When people think of harassment and discrimination, what often comes to mind is overt and deliberate behaviour. But in reality, most prejudice is either well-hidden or subconscious. That is why employers, and their employees, can often find themselves in difficult positions when words or phrases are used which might sound innocent at first, but which are – or could be perceived to be – discriminatory. Classic examples might be describing a woman as ‘bossy’, when a man would be called ‘assertive’; or saying that a team needs ‘fresh faces’, when the intention is to replace an older worker with someone younger.
The situation is made more precarious for employers under the Equality Act 2010, as an employer (and their employees) can be found to have harassed a victim not only if that was their purpose, but also if the relevant behaviour had the effect (regardless of the intention) of violating the victim’s dignity or creating an intimidation, hostile, degrading, humiliating or offensive environment for the victim.
The 'just banter' defence
A familiar defence of those accused of harassment is that what was said or done was ‘just a bit of banter’. The office clown might well put any complaints about him or her down to those ‘politically correct snowflake millennials’ (which might well have just given those same millennials their age-related harassment claim), but ‘banter’ is no defence to a harassment or discrimination claim.
What this highlights is a real challenge for employers: how to make sure they operate a workplace that people enjoy coming to and where people are not afraid to have fun and share a joke, without fostering an environment that tolerates (or worse, encourages) harassing behaviour, where the victim is made to feel at fault.
When good intentions go bad
With an increasing focus on diversity in the workplace, the issue of positive discrimination often arises. For example, if your workforce is predominantly white, you might question how you can bring about change by promoting or recruiting more non-white leaders.
The risk comes when those good intentions cross over to potential harassment or discrimination in the workplace. A phrase that has come to prominence recently is ‘male, pale and stale’, often used by well-intentioned people to describe organisations dominated by older white men, or in the context of explaining that an organisation has a diversity ‘problem’. While the phrase might sound snappy and neatly align with an organisation’s desire to become more diverse, it can hand those same older white men a harassment or discrimination claim on the basis of their sex, race and/or age.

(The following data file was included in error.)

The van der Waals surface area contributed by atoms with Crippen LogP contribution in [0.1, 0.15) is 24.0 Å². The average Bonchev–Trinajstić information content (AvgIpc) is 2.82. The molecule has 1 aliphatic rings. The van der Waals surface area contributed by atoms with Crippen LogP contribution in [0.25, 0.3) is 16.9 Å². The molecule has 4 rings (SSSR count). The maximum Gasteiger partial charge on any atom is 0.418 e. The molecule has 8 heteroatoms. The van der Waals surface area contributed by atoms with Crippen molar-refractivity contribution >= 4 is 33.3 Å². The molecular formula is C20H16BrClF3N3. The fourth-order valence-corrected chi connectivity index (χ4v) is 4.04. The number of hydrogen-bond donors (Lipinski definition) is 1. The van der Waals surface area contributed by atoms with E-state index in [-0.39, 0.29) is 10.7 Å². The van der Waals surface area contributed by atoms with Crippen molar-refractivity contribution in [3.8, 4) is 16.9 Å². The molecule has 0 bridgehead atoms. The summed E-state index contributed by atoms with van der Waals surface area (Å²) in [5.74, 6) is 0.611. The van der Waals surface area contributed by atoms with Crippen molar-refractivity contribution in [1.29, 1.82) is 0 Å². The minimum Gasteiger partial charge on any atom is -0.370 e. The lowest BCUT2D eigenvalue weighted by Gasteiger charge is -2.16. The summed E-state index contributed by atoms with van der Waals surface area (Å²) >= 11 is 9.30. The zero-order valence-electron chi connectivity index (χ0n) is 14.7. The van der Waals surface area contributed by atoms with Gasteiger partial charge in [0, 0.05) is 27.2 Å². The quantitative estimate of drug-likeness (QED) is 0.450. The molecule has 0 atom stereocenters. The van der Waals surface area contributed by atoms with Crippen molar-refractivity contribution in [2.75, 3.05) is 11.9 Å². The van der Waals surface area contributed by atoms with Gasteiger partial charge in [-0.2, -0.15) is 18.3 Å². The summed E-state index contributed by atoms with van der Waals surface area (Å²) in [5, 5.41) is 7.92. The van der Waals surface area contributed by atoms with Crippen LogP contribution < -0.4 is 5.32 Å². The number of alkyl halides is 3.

Positive discrimination in the UK is unlawful, and employers need to be wary of their choice of language being used against them by employees who feel that they have been disadvantaged by such actions.
Most people have, at some point, said something that they either immediately regret, or look back on and cringe. With many organisations encouraging their staff to have open and honest conversations around diversity, there will be times where an employee inadvertently uses a term that a colleague finds offensive.
Often, a quiet word to explain why the word or phrase in question might not be appropriate is more than enough to defuse any potential acrimony. The real, and more material, danger for employers might be that employees are too scared to speak up and be part of the diversity and inclusion conversation, if they fear getting into trouble for using the wrong terminology.
Tips to minimise your legal risk
Employers should have up-to-date policies and procedures which make it clear that they do not tolerate discrimination or harassment, but which also give some of the less obvious examples of what might constitute discriminatory or harassing behaviour
Organisations should communicate clearly with staff, not only about the consequences of breaching policies, but also about how they can safely report discrimination and harassment
When thinking about diversity and inclusion (particularly in the context of decisions about pay and promotions), companies need to be careful not to positively discriminate in favour of one group, and any communications (whether with the media or internally) need to be carefully drafted to avoid such a perception.
Nick Marshall is a managing associate in Linklaters’ employment team. This article is based on a vlog by the Linklaters Employment and Incentives team